November 2014–Bigger Problems Than DQs
Two diametrically opposed opinions on whether Bayern should have been disqualified from his victory in the Breeders Cup Classic.
Yes, dq him: “He crashed into the favorite [Shared Belief] and his lone probable pace rival [Moreno], so of course he should be disqualified. Why should he get rewarded for this behavior?”
No, leave him up: “Horses often break sideways coming out of the gate, so those first couple of strides should get a pass. Besides, it was a mile and a quarter race, so there was plenty of time to make up the difference. And no jockeys objected, anyway.”
As it turned out, there was no DQ, and Bayern was the official winner of this year’s Classic. But two topics remain unresolved:
1. Why do the dq rules seem so different from one jurisdiction to another? in some states, any bump means an automatic dq. In others, the stewards use their judgment as to whether the bumper really cost the bumpee a placing.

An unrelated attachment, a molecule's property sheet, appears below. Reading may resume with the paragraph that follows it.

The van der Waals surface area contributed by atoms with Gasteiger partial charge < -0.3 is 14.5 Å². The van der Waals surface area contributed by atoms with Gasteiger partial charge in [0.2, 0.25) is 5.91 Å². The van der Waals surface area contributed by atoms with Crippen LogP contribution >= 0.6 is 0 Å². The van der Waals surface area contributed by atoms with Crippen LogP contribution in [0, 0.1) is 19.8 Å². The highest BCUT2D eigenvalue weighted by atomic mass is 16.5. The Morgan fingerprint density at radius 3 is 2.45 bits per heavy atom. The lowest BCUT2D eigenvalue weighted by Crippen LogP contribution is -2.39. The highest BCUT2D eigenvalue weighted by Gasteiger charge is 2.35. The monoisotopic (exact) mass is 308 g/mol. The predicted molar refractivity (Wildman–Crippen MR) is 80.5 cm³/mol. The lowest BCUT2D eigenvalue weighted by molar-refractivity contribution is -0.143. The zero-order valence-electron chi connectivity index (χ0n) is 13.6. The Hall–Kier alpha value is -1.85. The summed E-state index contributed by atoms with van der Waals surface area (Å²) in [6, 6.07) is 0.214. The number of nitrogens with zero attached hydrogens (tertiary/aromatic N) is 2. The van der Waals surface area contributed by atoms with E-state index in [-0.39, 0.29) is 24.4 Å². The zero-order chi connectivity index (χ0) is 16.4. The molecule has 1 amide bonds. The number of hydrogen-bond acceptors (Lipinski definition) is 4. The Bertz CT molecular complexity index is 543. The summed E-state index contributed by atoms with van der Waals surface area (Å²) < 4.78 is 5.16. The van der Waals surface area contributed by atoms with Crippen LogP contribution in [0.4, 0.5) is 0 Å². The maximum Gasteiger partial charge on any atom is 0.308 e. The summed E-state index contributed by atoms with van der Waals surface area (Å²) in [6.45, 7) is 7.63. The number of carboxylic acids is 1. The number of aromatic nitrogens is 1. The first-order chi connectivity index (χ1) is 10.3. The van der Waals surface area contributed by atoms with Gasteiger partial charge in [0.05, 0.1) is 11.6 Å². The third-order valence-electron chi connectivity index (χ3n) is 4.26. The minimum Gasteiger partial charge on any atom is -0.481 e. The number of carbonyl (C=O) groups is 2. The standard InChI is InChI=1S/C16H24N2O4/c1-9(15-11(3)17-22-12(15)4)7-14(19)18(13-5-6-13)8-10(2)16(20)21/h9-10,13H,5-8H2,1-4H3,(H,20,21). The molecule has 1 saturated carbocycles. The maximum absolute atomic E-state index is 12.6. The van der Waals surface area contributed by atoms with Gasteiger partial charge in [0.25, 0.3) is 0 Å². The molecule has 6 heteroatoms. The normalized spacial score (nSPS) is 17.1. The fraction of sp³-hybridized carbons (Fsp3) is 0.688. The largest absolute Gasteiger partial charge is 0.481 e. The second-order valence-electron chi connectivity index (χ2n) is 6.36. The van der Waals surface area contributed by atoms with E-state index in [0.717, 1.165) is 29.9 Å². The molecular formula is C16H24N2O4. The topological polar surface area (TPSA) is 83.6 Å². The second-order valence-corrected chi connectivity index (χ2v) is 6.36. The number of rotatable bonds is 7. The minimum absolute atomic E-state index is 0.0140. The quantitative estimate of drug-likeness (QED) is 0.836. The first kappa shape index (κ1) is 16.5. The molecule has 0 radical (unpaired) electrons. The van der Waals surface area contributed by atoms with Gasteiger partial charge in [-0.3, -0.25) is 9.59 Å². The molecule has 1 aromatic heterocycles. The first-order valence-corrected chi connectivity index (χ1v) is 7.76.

2. Why do stewards bother talking to the jockeys at all? In every other sport, the official call the foul as he sees it. He doesn’t ask Kobe Bryant whether he thinks the foul cost him a basket.
As usual in horse racing, there are no national standards for anything, but instead a patchwork of rules that vary widely from place to place. A drug violation in State A is legal pharmaceutical help in State B. Betting on the Internet is applauded in State C and banned in State D.
Despite many calls for it, there is no national racing commissioner, and it’s unlikely there will be. Mostly it’s business as usual, only the business keeps declining. Nationwide handle has dropped nearly 30 percent since 2003. Take any measurement–the number of racing days, the size of the annual yearling crop, the number of stories racing generates in the press–and the trend is down, down, down.
Sure, there’s interest in the Kentucky Derby and, to a lesser extent, the Breeders Cup, but other than that, few civilians pay attention to racing. The hardcore players care, but where are the new ones coming from? The young’uns prefer to bet sports, both real ones and fantasy ones, or poker.
I don’t know that there’s a solution for this. Boxing was once a big sport, with everybody knowing who the heavyweight champion was. Now, the kids watch mixed martial arts, and the heavyweight champion can walk down any street in America and not be recognized. Things change. Horse racing has consistently resisted change–to name two obvious areas, it took years before racing was shown on television, and horsemen have put the kibosh on betting exchanges.
So should Bayern have been disqualified? I dunno. Nobody in my small town cares.